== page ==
. Terry helped me to pick out a great book on Gandhi (just titled "Gandhi" by Peter Ruhe). It had a wonderful overview of the life, death, and impact of this enigmatic man with wonderful pictures to highlight the narration. I had never directly studied Gandhi's principles or life (beyond what they taught us in school), so the ashram was a perfect place to start. I was particularly drawn to the descriptions of "satyagraha" or "truth" (satya) "holding firmly" (agraha), which was Gandhi's unique mode of peaceful struggle. Satyagraha was a nonviolent resistance that demonstrated the power of love and truth, with the objective being moral transformation. Coincidentally, the Ashram celebrated Gandhi's 140th birthday on October 2nd while we were there.
When we first got to the Ashram the first several days we stayed in the volunteer's quarters. They were located above the elementary classroom, so by 7am the children were in full swing reciting the alphabet, signing, and other very loud educational exercises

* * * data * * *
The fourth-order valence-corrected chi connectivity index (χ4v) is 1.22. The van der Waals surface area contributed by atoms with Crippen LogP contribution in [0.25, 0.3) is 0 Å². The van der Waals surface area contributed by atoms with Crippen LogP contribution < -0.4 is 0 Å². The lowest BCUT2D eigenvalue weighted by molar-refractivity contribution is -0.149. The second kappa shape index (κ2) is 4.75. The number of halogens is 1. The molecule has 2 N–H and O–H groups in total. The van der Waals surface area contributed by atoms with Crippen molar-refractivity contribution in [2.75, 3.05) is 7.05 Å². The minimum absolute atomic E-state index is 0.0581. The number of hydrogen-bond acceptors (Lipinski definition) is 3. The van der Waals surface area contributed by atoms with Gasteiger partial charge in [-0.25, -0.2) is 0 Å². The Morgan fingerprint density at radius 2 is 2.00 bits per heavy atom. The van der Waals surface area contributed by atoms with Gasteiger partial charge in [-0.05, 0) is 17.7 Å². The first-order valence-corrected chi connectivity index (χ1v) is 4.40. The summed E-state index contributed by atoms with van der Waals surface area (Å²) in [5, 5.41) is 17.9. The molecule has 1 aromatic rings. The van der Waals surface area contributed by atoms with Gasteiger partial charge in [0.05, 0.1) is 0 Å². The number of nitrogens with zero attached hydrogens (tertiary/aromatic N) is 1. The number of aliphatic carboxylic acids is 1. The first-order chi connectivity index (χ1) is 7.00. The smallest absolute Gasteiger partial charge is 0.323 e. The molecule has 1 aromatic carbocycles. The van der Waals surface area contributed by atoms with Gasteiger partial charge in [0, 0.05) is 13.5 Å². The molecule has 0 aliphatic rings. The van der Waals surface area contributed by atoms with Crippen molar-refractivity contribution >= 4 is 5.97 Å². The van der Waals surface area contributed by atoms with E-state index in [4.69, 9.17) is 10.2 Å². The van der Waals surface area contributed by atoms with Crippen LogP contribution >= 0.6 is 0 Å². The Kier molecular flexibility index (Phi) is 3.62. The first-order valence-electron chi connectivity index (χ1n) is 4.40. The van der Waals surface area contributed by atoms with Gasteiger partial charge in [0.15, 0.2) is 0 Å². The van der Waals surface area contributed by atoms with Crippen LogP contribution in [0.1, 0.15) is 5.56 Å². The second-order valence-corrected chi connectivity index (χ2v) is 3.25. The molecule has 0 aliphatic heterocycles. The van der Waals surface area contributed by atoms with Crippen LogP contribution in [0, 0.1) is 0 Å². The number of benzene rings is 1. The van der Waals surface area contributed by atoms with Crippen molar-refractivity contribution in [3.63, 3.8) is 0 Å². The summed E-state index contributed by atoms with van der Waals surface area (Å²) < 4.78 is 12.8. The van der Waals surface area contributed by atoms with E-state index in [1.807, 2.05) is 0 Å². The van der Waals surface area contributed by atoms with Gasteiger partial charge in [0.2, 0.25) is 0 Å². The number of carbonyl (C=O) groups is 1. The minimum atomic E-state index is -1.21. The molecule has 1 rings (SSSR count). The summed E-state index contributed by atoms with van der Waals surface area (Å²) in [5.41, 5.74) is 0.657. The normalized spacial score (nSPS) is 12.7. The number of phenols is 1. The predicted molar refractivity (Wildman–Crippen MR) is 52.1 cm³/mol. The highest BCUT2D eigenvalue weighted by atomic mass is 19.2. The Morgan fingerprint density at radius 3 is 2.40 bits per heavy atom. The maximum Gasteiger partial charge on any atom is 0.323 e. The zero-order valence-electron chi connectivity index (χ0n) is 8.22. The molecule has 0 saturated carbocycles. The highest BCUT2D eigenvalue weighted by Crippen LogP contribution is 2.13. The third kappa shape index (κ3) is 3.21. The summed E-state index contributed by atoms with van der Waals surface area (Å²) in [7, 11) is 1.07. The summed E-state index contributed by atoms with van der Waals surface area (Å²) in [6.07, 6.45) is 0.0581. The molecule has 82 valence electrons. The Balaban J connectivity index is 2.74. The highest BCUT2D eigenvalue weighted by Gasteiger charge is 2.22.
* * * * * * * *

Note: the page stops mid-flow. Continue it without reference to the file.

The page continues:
. For our first several days when the kids saw us we would experience the kids laughing and pointing at Keith and screaming "JANGOT!". We finally got the translation and learned that since the Bali community is mostly Hindu, facial hair was extremely uncommon, and the kids were just loving Keith's unusual beard. The school's early start was fine as we were definitely still adjusting to the time zone difference. Candidasa is exactly 12 hours ahead of New York time- 7pm Sunday night in New York is 7 am Monday morning for us. (For the first two weeks here, by dinner time in Candidasa, I was falling asleep in my plate of gado gado and rice.) Off the narrow deck walkway in front of our quarters is picturesque views of the aqua blue tropical waters surrounding the island. Our next door neighbor was an amazing Pink Floyd-loving artist named Dodi, who at one time lived in the jungles of Indonesia.